Bryant Dillon, Fanbase Press President: You've mentioned in previous interviews how you have always been a fan of comic books and comic book characters. Is it a surreal experience to now exist tangibly in that world of "Geekdom," as canon representations of characters in both the Marvel and DC comic universes?
David Dastmalchian: It is hard to properly describe, and it’s something that I think about often. I will be reading a comic, digging through my collection of comics, or wandering through a comics shop somewhere and, suddenly, it just hits me... I am getting to play characters, explore worlds, and interact with characters who spring from the stories that I have loved for my entire life. When you add the fact that I am a part of these stories with such gifted directors, writers, artists and production teams... it’s unbelievable.
BD: You're not just taking on comic book films these days, you're also diving in as a comic creator yourself with Count Crowley: Reluctant Midnight Monster Hunter published by Dark Horse Comics! What you can you tell our readers about Count Crowley and the experience of working in comics for the first time?
DD: I have been living with this idea for many, many years. Decades, in fact. I had been imagining a television series about a Horror Host who discovers that monsters are not only real but that they’ve been manipulating news and information for generations to gain power over humanity. When Peter Lenkov heard about my idea, he was so enthusiastic about it and he immediately understood that I was envisioning a world that felt similar to classic horror comics, the '80s world of comics, shows like GLOW and Kolchak: The Nightstalker... he had collaborated with Dark Horse previously on R.I.P.D., and he thought that they would be interested in my idea. When they told me that they wanted to develop a comic book based around my hero character, I was over the moon! I never imagined that I’d get to create and write my OWN comic... and now it’s happening!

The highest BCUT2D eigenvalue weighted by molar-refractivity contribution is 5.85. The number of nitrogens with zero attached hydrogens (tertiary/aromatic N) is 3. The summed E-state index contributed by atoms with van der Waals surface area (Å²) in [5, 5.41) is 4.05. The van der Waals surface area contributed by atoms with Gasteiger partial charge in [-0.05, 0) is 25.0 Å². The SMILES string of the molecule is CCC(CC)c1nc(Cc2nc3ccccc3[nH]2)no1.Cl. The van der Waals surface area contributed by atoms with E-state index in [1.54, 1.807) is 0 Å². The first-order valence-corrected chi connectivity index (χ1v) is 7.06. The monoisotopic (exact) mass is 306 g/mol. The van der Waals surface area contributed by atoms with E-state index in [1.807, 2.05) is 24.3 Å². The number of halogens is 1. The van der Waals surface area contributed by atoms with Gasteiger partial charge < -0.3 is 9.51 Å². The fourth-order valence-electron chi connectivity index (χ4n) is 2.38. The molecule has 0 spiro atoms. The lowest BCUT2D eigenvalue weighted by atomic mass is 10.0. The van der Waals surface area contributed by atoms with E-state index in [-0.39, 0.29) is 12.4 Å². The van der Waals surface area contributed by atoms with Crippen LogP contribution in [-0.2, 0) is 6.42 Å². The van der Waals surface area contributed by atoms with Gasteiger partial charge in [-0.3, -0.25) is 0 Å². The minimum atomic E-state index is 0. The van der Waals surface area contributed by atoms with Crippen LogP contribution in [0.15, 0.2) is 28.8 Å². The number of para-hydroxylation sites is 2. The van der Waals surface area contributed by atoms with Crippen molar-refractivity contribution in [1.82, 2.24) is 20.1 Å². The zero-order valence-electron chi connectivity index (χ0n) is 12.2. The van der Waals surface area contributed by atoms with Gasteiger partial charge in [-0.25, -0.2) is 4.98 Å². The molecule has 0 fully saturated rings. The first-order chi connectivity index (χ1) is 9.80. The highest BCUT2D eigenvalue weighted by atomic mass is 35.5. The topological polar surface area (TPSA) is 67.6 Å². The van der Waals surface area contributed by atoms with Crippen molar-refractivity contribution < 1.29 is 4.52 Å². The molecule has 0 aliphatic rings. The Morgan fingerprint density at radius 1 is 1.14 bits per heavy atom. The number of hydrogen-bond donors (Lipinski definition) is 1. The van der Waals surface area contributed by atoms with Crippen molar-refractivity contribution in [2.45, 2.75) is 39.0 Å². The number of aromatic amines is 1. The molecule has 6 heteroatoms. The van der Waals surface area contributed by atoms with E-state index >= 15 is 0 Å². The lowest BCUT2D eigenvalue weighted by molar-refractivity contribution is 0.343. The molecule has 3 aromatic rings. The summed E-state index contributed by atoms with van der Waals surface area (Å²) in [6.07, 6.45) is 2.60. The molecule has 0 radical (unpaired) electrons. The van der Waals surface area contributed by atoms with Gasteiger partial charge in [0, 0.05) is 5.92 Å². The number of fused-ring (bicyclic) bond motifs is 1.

BD: Can you tell us more about the rest of the creative team behind Count Crowley, and what it has been like to work with them on this project?
DD: Dark Horse partnered me with the amazing editor, Megan Walker, and we were instantly a great fit. She understood what I wanted to do with the story, the boundaries that I wanted to push, and the traditions that I wanted to honor. She studied my extensive mood boards and concept collages and had a strong handle on the look and tone that I was hoping to create with Count Crowley. She suggested Lukas Ketner for our artist, and I was really excited by the idea. I loved his work on Witch Doctor and Kill the Minotaur. When he read my first script, he had an awesome response and immediately sent some concept sketches over. It was a moment I’ll never forget. I was suddenly looking at Jerri (a.k.a. Count Crowley), and she was glorious! Megan then had extensive conversations with both myself and Lukas about the colors for the book and how we wanted them to feel. When Lauren Affe came on board, we were so lucky and grateful for her contribution. Frank’s letters have been absolutely perfect, and the whole Dark Horse team has helped me to craft unique and exciting ways to design and promote Count Crowley that are truly outside of the box - or the crypt, if you will! Kelly Woessner from Dark Horse helped produce our teaser videos, and I really love them.